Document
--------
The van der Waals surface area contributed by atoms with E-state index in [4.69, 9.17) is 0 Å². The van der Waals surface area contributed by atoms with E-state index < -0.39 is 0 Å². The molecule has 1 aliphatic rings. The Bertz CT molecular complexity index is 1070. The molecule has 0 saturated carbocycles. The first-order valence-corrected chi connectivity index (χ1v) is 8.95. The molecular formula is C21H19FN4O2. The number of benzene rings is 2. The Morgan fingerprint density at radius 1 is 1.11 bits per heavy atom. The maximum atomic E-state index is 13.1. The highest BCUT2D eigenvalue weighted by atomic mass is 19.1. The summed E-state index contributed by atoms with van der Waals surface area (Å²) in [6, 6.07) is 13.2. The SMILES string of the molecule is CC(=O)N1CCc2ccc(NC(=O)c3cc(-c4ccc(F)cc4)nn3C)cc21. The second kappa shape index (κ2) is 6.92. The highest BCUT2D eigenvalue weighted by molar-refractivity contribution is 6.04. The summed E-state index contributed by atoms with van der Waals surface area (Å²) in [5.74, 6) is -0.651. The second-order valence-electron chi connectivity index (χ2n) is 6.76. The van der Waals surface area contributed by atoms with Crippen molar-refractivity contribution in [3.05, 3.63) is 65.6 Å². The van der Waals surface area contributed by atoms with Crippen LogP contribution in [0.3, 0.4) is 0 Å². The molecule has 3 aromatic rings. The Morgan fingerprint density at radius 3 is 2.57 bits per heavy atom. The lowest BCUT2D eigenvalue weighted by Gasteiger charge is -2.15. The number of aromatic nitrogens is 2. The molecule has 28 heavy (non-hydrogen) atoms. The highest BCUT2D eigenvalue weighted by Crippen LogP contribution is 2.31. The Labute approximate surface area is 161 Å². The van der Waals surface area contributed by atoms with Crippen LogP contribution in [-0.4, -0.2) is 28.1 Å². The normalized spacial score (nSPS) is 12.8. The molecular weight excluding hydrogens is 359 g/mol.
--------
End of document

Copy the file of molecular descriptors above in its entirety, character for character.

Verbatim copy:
The van der Waals surface area contributed by atoms with E-state index in [4.69, 9.17) is 0 Å². The van der Waals surface area contributed by atoms with E-state index < -0.39 is 0 Å². The molecule has 1 aliphatic rings. The Bertz CT molecular complexity index is 1070. The molecule has 0 saturated carbocycles. The first-order valence-corrected chi connectivity index (χ1v) is 8.95. The molecular formula is C21H19FN4O2. The number of benzene rings is 2. The Morgan fingerprint density at radius 1 is 1.11 bits per heavy atom. The maximum atomic E-state index is 13.1. The highest BCUT2D eigenvalue weighted by atomic mass is 19.1. The summed E-state index contributed by atoms with van der Waals surface area (Å²) in [6, 6.07) is 13.2. The SMILES string of the molecule is CC(=O)N1CCc2ccc(NC(=O)c3cc(-c4ccc(F)cc4)nn3C)cc21. The second kappa shape index (κ2) is 6.92. The highest BCUT2D eigenvalue weighted by molar-refractivity contribution is 6.04. The summed E-state index contributed by atoms with van der Waals surface area (Å²) in [5.74, 6) is -0.651. The second-order valence-electron chi connectivity index (χ2n) is 6.76. The van der Waals surface area contributed by atoms with Crippen molar-refractivity contribution in [3.05, 3.63) is 65.6 Å². The van der Waals surface area contributed by atoms with Crippen LogP contribution in [0.3, 0.4) is 0 Å². The molecule has 3 aromatic rings. The Morgan fingerprint density at radius 3 is 2.57 bits per heavy atom. The lowest BCUT2D eigenvalue weighted by Gasteiger charge is -2.15. The number of aromatic nitrogens is 2. The molecule has 28 heavy (non-hydrogen) atoms. The highest BCUT2D eigenvalue weighted by Crippen LogP contribution is 2.31. The Labute approximate surface area is 161 Å². The van der Waals surface area contributed by atoms with Crippen LogP contribution in [-0.4, -0.2) is 28.1 Å². The normalized spacial score (nSPS) is 12.8. The molecular weight excluding hydrogens is 359 g/mol.